Makes no sense… vague and not true… based on what size fan??? How in the world could a vent be more effective than a fan other than energy efficiency… Wouldn’t the most effective system be the one that changes the most atmosphere the quickest. How would a vent do this if no wind exists… How would it do this better than a fan???
IMO, fans are not required when you have a properly designed vented roof. Properly designed means intake at the eaves and exhaust at the ridge. Properly designed soffit vents allow fresh air in while the hot air rises out the top.
Of course, properly venting a roof that is poorly vented can be difficult or costly, which is why some contractors install fans instead. In my opinion its a waste of power and can lead to conditioned interior air being pulled into the attic space (or hot attic air being pushed into the living space). This is because the fans are typically installed without thinking of intake/exhaust.
Overall I see them as a shortcut. Rarely do I see a situation where the fan was a) required or b) properly installed. I should note that there is very little literature showing that ventilation increases the lifespan of the roof, however, there are lots of other reasons to have a properly ventilated roof (moisture, energy efficiency, redundancy).
Are you a fan salesman I guess you have never witnessed a home that burnt to the ground because of a cheap locked up fan motor with no thermal overload installed. In the attic out of sight and out of mind how often does one enter the attic to see if the fan motor is operating. I don’t put fan motors in my attic and surely don’t recommend to my clients that they do either;-)
Soffit and ridge vent. Hot air rises.
Configuration, location, size, quantity of vents [with and without fan(s)], to name just a few factors that each effect the end result.
Most homes leak the most through the ceiling to the attic. The fan comes on when the OAT is hot. The home’s A/C also comes on at that time. Therefore, the attic fan is drawing conditioned cool air to the attic an to the exterior. I do not recommend them. Also agree with Charley about the fire potential.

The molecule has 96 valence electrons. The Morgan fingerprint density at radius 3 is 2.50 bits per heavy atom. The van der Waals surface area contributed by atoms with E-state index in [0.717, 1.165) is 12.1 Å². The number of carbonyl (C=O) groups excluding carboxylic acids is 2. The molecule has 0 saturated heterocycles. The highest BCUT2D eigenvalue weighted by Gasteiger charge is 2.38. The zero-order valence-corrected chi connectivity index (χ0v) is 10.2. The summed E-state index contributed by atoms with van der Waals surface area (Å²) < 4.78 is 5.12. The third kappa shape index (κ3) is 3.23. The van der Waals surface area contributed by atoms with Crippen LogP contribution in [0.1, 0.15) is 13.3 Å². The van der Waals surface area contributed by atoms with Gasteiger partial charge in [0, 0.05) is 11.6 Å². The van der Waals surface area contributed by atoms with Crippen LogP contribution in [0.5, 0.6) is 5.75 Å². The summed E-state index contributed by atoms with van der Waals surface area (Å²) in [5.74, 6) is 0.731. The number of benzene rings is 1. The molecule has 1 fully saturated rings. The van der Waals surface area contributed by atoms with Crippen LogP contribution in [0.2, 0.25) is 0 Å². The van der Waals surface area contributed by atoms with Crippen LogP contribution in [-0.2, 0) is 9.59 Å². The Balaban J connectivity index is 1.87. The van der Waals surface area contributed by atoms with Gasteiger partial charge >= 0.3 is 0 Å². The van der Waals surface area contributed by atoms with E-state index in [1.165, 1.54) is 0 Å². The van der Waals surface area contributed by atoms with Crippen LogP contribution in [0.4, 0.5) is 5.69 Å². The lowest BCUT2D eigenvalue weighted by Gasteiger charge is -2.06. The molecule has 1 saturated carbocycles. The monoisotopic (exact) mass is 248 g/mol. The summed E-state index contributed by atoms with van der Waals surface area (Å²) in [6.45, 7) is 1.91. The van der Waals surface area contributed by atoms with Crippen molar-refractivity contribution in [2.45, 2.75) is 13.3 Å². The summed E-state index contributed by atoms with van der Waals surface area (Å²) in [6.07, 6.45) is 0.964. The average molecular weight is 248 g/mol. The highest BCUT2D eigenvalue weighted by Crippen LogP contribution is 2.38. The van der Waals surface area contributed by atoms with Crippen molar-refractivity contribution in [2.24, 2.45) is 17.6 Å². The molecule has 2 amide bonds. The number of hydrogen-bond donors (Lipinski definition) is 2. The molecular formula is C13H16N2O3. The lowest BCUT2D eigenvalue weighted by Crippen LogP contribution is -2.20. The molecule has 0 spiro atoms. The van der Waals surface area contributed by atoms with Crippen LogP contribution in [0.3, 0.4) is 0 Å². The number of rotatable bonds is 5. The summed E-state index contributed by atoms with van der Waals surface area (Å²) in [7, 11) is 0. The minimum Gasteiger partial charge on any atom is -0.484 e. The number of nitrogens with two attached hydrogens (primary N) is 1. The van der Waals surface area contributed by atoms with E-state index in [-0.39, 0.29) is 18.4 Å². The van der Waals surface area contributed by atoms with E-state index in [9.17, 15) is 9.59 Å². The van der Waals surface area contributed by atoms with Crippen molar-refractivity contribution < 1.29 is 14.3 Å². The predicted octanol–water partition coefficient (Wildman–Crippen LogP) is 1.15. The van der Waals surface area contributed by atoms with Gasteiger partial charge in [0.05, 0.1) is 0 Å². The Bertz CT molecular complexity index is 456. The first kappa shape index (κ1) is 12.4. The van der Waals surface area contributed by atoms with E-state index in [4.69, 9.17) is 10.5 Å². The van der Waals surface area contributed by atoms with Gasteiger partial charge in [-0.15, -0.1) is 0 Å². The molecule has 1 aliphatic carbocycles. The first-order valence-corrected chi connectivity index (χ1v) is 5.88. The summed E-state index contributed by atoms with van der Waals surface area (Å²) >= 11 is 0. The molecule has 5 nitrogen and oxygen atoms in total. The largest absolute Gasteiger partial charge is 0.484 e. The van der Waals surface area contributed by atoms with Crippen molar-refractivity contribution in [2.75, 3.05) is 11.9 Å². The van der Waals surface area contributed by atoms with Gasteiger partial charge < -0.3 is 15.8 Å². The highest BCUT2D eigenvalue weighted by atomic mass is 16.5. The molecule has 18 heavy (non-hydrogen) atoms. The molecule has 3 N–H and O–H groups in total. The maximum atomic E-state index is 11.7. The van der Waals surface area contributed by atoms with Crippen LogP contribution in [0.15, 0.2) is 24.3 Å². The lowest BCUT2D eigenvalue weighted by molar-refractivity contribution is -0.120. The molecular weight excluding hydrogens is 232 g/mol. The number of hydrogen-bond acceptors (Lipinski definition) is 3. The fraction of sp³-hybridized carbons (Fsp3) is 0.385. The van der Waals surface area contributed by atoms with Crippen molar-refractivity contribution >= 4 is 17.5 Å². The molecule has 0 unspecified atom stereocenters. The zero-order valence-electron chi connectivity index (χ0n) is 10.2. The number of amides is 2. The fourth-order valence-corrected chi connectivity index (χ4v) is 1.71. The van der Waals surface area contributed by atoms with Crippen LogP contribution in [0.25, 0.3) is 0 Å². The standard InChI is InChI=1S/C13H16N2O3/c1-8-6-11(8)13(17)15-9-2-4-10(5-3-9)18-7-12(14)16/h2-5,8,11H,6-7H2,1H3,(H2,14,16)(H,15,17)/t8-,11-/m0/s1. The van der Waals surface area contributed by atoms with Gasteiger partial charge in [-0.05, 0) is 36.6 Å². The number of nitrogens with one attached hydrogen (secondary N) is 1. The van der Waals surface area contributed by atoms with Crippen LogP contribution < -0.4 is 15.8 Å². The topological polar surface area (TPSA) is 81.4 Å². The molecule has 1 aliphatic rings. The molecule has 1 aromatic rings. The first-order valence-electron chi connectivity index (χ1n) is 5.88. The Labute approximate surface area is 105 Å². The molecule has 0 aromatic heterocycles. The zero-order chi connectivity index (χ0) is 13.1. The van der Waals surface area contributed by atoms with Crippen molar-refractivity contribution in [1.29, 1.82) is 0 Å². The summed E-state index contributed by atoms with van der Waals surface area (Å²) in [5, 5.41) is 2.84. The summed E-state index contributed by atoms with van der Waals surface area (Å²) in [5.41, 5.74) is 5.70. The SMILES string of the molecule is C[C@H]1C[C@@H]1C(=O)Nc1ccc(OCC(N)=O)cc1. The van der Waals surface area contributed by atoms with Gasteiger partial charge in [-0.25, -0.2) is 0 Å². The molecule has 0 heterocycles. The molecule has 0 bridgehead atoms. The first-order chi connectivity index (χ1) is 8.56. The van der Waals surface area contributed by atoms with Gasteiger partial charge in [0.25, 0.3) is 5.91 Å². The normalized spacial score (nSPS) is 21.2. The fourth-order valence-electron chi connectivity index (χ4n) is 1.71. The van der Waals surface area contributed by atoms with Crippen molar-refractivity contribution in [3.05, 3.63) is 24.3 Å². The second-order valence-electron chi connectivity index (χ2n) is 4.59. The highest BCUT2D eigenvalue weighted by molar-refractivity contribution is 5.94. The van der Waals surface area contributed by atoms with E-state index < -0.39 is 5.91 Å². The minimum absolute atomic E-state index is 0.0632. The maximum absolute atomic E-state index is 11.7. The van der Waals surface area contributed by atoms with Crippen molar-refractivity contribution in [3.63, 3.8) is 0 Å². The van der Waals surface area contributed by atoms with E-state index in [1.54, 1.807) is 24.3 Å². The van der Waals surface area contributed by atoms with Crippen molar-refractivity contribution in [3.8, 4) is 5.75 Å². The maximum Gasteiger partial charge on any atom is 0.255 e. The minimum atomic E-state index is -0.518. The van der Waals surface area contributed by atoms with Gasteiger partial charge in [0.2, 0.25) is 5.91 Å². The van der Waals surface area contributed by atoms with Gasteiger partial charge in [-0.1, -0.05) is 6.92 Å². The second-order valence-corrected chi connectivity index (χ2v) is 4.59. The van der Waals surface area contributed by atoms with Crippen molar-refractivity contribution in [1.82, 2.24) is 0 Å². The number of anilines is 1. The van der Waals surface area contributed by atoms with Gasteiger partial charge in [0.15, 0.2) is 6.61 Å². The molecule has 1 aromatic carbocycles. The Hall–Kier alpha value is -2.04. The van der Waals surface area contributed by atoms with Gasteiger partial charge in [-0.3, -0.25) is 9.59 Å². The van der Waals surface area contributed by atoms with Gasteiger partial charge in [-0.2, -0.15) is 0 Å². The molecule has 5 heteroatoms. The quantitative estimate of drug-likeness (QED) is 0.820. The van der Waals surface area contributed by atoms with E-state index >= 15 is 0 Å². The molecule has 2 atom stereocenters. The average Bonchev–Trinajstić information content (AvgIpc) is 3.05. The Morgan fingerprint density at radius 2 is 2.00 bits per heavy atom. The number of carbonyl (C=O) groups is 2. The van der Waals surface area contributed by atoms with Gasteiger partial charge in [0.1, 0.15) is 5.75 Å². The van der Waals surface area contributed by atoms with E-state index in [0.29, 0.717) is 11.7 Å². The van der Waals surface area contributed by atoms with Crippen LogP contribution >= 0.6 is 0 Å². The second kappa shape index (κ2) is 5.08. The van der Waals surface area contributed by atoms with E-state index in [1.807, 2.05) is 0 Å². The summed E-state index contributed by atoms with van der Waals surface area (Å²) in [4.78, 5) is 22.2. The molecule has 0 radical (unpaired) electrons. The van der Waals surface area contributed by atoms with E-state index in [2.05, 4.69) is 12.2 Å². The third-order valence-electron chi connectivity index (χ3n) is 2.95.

Interesting theory but just a few minutes researching and reading and hmmm didn’t find much positive unless someone was selling.
“In many homes, powered attic ventilators pull conditioned air out of the home and into the attic through ceiling cracks. The net result: powered attic ventilators increase rather than decrease cooling costs”.
“A more alarming problem: researchers in Florida and North Carolina have shown that powered attic ventilators can depressurize a house enough to cause water heaters to back draft. Since back drafting sometimes introduces carbon monoxide into a home, the phenomenon can be dangerous”.
“Powered attic ventilators, already suspected of using more energy than they save, can also create excess moisture, structural problems, discomfort, and combustion safety problems for home occupants”.
Figure 1.Effects of powered attic ventilators on eight North Carolina homes. Excessive air flow and house depressurization caused problems in each of the study houses. All of the houses were wasting energy (and money), while some also had moisture and discomfort problems, or even a serious backdrafting hazard.
Some more: https://www.dom.com/about/conservation/pdf/attic_ventilation.pdf